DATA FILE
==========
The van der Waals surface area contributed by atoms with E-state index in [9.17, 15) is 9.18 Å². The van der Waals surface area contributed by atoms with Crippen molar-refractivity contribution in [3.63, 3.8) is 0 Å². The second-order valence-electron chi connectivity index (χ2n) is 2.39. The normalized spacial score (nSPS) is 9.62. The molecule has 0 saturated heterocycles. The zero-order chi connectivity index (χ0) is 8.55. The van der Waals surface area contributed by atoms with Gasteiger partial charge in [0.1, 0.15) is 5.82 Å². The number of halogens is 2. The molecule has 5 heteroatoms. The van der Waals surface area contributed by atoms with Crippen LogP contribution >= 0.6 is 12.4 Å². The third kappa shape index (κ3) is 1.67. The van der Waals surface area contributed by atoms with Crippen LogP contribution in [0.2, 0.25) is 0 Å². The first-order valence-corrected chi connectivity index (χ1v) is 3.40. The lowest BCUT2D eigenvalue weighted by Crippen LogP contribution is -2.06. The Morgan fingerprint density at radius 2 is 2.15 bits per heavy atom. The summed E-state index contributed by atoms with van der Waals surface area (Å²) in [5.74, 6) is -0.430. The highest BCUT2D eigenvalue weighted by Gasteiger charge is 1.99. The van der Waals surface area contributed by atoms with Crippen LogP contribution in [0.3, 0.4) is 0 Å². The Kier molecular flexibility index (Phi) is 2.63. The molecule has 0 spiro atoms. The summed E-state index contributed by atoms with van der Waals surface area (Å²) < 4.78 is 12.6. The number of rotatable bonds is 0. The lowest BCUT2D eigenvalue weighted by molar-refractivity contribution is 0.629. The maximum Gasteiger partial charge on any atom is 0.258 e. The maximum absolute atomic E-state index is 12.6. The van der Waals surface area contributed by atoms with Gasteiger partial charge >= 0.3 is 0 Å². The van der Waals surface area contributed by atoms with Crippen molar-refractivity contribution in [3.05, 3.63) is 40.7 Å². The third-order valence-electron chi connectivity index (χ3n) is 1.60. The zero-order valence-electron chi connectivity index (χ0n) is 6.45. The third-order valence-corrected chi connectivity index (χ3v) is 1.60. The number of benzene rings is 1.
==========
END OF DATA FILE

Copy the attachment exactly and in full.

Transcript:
The van der Waals surface area contributed by atoms with E-state index in [9.17, 15) is 9.18 Å². The van der Waals surface area contributed by atoms with Crippen molar-refractivity contribution in [3.63, 3.8) is 0 Å². The second-order valence-electron chi connectivity index (χ2n) is 2.39. The normalized spacial score (nSPS) is 9.62. The molecule has 0 saturated heterocycles. The zero-order chi connectivity index (χ0) is 8.55. The van der Waals surface area contributed by atoms with Gasteiger partial charge in [0.1, 0.15) is 5.82 Å². The number of halogens is 2. The molecule has 5 heteroatoms. The van der Waals surface area contributed by atoms with Crippen LogP contribution >= 0.6 is 12.4 Å². The third kappa shape index (κ3) is 1.67. The van der Waals surface area contributed by atoms with Crippen LogP contribution in [0.2, 0.25) is 0 Å². The first-order valence-corrected chi connectivity index (χ1v) is 3.40. The lowest BCUT2D eigenvalue weighted by Crippen LogP contribution is -2.06. The Morgan fingerprint density at radius 2 is 2.15 bits per heavy atom. The summed E-state index contributed by atoms with van der Waals surface area (Å²) in [5.74, 6) is -0.430. The highest BCUT2D eigenvalue weighted by Gasteiger charge is 1.99. The van der Waals surface area contributed by atoms with Crippen LogP contribution in [0.3, 0.4) is 0 Å². The Kier molecular flexibility index (Phi) is 2.63. The molecule has 0 spiro atoms. The summed E-state index contributed by atoms with van der Waals surface area (Å²) < 4.78 is 12.6. The number of rotatable bonds is 0. The lowest BCUT2D eigenvalue weighted by molar-refractivity contribution is 0.629. The maximum Gasteiger partial charge on any atom is 0.258 e. The maximum absolute atomic E-state index is 12.6. The van der Waals surface area contributed by atoms with Gasteiger partial charge >= 0.3 is 0 Å². The van der Waals surface area contributed by atoms with Crippen molar-refractivity contribution in [3.05, 3.63) is 40.7 Å². The third-order valence-electron chi connectivity index (χ3n) is 1.60. The zero-order valence-electron chi connectivity index (χ0n) is 6.45. The third-order valence-corrected chi connectivity index (χ3v) is 1.60. The number of benzene rings is 1.